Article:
Well, it doesn’t really surprise us, since both my husband and I are introverts. We approach our son with the same things we like: we go slowly, tell him what to expect (we’re going to change your diaper, you need to go to sleep, etc.), and we don’t buzz around his face with lots of bright or loud toys.

    • says

      that’s very interesting, thanks for sharing. I am certainly not introverted but my husband is to an extent, so it could well be genes coming into play also.

  6. Carolyn Wallace says

    It’s beautiful to hear you say that your little boy is fabulous just the way he is, and doesn’t need to be fixed. We all have our struggles and regrets with our children, and the best thing we can ever do is love and accept them just the way they are. I’m sorry to hear that you struggle with guilt that your son’s extra-sensitivies are your fault. In my experience, children are going to be as they’re going to be, and no one is able to change their core personality, not even their mothers. It sounds like you got the good support you needed and are giving your son the very best of you.

    Sending you and your son lots of understanding and peace,
    Carolyn Wallace

  7. Jess Nye says

    Hi! I don’t read this blog and googled it due to a comment on a different blog, but after reading this I wanted to say you might want to have your son checked for Sensory Processing Disorder. My daughter has this and we have some of the same issues. I see some other people have suggested this too. If he has SPD (or even if he doesn’t, probably) it’s not your fault. I don’t think you can create these types of sensitivities.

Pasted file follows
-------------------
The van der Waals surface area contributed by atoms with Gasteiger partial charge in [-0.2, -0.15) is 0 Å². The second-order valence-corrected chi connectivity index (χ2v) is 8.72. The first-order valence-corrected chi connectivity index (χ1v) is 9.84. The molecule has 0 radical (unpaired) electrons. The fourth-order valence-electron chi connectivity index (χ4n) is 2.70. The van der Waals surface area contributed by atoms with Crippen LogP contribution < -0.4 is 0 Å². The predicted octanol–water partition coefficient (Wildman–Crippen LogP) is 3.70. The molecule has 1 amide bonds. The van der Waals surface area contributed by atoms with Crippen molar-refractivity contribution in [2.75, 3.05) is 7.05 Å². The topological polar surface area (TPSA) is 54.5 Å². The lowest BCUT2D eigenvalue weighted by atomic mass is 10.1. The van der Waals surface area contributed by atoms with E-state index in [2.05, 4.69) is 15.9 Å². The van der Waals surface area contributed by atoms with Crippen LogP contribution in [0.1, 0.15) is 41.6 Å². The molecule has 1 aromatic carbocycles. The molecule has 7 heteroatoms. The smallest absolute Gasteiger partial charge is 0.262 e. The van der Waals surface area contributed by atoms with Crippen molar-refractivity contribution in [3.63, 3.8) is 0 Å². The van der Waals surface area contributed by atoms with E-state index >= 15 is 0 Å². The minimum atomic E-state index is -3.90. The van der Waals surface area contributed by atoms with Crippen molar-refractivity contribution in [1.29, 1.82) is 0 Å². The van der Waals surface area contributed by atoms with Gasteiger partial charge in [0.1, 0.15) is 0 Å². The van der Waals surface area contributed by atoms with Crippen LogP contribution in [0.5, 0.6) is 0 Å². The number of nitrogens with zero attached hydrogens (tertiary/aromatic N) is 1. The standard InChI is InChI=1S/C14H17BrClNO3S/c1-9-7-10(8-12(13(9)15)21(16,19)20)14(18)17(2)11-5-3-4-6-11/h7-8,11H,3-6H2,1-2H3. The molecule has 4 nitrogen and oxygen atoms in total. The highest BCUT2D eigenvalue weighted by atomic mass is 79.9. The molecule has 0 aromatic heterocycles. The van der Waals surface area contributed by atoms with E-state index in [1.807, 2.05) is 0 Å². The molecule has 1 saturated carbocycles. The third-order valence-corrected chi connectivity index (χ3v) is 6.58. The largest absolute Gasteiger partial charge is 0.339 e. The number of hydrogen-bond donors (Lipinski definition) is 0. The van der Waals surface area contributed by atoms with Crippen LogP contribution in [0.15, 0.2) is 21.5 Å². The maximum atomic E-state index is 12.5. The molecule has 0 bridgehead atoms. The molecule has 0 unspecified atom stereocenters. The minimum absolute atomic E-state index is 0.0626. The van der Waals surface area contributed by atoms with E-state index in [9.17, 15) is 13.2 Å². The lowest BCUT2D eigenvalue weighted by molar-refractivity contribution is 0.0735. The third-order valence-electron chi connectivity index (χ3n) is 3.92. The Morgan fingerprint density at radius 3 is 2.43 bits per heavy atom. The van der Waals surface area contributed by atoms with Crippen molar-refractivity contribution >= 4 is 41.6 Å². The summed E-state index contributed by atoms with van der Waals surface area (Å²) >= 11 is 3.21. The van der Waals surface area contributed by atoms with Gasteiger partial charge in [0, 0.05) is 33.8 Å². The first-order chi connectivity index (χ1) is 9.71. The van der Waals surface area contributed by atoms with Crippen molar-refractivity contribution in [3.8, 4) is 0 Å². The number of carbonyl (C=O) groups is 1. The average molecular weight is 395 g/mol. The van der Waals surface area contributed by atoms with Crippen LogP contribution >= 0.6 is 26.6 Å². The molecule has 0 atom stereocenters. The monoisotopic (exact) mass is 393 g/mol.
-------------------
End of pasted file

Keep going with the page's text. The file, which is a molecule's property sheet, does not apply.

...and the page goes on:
8. Juliette says

    Have you read Emotional Intelligence by Daniel Goleman? Chapter 14 has some interesting stuff on sensitive children. It made me reflect on my parenting style at any rate!

  9. says

    I am most likely in the huge minority here but I do feel that there is a huge pressure put upon young children and their parents for them to “fit in”, rather than find their own way in their own time. As you know from my blog we have a sensitive little boy too, but that’s *just who he is*. Quite honestly, I don’t think he’s autistic or has SPD or any other label bandied around too often these days. He’s just my little boy – sensitive, fascinated by details, a bit shy at times, crazy loud and cute when he wants to be…. all in all, quite a lot like me and his Dad :) But it’s so much more noticeable in babes and kids because they haven’t learned to hide their feelings or to moderate them, or to be ultra polite and formal instead of saying/showing how they really feel. I wish our society would let babies, children *and* adults grow into the people they are meant to be, rather than trying to stick them in a box and “fix” them at every given opportunity….

    LOL. Sorry, it’s obviously one of my ranty days ;) xxx